In September 2012, the NAACP’s legal arm joined forces with two other advocacy groups to file a federal civil rights complaint against New York City’s public school system. The issue at hand was—and still is—the city’s nine elite public high schools. Like most public high schools in the city, these schools can choose who attends. But the elite schools are their own animal: Whereas other schools look at a range of criteria to determine students’ eligibility, eight of these nine elite institutions admit applicants based exclusively on how the students score on a rigorous, two-and-a-half-hour-long standardized test.
The test-only admissions policy is touted by supporters as a tactic that promotes fairness and offers the best way to identify the city’s most gifted students. But the complaint, which is still pending, tells a different story—one of modern-day segregation, in which poor kids of color are getting left behind.
"As a result of the [New York City Department of Education’s] exclusive, unjustified, and singular reliance on the [exam], many fully qualified, high-potential students are denied access to the life-changing experiences that the Specialized High Schools offer," the complaint says. "In a community as diverse as New York City, it is particularly critical that these pathways to leadership be ‘visibly open to talented and qualified individuals of every race and ethnicity.’ ... Yet, year after year, thousands of academically talented African-American and Latino students who take the test are denied admission to the Specialized High Schools at rates far higher than those for other racial groups."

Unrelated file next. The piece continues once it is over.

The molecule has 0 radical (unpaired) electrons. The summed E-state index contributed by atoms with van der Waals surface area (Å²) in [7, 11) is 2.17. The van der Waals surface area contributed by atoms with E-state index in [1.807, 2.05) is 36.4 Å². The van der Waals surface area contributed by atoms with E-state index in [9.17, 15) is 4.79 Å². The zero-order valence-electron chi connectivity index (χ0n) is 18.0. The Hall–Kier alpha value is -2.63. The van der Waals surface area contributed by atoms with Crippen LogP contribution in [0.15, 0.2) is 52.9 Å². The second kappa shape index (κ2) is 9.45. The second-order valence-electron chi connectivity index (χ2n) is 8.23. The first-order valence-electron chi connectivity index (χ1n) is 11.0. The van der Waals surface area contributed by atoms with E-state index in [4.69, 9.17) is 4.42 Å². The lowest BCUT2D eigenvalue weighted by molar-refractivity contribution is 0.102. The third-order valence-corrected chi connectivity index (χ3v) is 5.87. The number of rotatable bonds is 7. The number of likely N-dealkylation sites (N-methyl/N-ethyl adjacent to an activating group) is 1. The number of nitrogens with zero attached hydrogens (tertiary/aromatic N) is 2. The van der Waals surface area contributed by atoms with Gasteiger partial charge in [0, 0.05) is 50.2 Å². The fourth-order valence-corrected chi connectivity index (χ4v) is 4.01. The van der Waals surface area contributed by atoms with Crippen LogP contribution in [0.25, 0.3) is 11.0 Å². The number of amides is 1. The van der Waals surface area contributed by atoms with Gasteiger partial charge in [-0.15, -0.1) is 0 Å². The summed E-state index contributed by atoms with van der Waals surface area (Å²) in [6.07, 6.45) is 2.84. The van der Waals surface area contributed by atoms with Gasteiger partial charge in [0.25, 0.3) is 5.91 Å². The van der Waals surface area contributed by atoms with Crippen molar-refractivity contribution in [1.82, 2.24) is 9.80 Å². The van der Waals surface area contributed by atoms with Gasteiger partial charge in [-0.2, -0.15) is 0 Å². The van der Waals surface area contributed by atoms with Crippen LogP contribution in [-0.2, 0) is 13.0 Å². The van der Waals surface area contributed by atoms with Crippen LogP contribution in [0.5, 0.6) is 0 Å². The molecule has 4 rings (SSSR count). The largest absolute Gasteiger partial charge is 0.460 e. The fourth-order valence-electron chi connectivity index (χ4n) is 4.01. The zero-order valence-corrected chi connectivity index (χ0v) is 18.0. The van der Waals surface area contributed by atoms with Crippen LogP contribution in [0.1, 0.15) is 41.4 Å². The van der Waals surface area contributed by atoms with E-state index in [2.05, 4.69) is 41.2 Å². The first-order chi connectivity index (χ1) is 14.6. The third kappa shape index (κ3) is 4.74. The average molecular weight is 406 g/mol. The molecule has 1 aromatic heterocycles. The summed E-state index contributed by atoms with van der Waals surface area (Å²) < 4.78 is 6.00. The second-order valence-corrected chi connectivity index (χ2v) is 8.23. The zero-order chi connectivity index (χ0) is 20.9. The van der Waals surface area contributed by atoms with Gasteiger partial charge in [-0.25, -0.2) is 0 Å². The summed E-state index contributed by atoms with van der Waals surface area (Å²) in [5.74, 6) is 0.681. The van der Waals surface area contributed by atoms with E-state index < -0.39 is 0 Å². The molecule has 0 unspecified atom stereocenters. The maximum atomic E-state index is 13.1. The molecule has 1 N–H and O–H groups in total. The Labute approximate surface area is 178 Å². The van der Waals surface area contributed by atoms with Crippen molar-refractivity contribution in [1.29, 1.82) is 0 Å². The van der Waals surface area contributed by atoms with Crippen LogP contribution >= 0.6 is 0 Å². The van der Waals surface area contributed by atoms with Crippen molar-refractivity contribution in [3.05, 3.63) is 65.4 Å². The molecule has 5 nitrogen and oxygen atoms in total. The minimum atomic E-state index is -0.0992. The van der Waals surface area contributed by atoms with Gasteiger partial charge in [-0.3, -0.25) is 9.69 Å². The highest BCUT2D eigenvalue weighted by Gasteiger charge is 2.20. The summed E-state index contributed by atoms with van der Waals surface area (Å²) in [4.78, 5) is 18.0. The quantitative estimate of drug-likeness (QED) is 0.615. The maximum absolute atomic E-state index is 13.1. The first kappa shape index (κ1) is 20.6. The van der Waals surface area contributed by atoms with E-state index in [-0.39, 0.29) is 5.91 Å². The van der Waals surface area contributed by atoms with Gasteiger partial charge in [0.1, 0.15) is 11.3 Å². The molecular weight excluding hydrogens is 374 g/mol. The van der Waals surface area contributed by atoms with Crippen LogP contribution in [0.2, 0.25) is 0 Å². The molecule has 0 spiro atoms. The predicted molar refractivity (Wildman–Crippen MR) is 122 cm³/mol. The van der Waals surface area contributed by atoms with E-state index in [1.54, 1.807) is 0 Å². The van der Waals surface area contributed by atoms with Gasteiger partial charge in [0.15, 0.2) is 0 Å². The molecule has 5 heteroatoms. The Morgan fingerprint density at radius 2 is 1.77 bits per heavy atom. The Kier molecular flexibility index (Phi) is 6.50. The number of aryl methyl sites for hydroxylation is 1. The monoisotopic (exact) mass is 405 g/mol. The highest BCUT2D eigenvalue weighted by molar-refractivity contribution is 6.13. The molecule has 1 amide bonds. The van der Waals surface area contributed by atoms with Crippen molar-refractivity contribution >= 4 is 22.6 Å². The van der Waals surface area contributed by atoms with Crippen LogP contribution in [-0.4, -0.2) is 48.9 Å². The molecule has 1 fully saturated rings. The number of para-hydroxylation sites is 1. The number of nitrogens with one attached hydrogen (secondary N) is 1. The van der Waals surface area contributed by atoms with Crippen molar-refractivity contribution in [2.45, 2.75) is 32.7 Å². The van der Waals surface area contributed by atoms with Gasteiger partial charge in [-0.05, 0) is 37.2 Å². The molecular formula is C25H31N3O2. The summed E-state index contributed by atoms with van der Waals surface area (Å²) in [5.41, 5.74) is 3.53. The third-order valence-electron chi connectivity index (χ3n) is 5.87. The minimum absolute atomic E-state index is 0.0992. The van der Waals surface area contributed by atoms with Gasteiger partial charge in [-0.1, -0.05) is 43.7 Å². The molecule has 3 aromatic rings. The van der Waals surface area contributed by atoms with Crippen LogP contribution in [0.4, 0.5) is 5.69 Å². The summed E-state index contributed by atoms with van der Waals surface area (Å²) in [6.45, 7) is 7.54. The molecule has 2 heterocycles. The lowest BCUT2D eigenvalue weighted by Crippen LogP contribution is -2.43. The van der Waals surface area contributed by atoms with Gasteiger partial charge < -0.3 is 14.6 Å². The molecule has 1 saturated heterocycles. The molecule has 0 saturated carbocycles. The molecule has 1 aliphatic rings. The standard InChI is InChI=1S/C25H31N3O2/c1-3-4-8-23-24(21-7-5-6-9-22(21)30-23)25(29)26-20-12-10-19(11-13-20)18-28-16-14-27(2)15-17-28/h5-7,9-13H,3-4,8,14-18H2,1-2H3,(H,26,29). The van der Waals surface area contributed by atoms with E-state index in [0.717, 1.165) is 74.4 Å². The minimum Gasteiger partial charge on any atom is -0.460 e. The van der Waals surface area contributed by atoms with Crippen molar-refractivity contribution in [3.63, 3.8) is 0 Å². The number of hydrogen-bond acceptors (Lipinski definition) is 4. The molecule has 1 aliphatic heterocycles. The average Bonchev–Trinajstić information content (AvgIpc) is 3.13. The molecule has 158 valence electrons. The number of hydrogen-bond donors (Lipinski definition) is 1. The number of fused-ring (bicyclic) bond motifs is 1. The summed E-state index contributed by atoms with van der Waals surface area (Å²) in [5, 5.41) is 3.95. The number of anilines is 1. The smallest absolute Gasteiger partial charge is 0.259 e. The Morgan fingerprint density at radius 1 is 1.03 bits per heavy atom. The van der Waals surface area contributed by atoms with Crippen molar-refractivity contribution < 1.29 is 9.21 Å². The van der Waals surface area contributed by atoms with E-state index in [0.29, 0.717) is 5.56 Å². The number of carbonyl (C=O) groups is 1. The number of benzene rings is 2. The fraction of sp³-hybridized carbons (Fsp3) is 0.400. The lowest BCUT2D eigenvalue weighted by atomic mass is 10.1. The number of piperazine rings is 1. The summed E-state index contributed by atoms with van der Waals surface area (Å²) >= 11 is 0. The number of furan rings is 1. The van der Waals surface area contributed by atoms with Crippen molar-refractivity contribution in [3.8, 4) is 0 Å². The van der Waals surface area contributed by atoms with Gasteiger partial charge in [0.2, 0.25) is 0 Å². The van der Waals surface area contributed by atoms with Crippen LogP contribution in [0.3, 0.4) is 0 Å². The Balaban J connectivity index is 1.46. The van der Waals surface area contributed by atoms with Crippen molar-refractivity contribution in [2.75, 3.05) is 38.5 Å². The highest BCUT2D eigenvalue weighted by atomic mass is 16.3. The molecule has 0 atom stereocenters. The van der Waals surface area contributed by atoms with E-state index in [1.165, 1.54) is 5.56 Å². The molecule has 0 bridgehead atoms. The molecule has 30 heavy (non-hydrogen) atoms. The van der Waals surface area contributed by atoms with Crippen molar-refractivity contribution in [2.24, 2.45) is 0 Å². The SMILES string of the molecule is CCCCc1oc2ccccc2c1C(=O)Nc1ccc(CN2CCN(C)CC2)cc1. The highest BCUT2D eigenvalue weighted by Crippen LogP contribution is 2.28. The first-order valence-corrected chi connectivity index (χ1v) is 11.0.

But New York City is just one of many cities across the country where this sort of cherry-picking happens. Public schools in cities across the country—schools intended to break down the walls typical of expensive, elite private institutions by opening up access to stimulating, quality education for kids of all means—are closed in their admissions. In other words, kids aren’t just automatically enrolled because they live in the neighborhood—they have to apply to get in. As a result, their student populations are often far less diverse than they should be. And, sometimes, kids who would otherwise be eligible for these schools never get to enjoy them.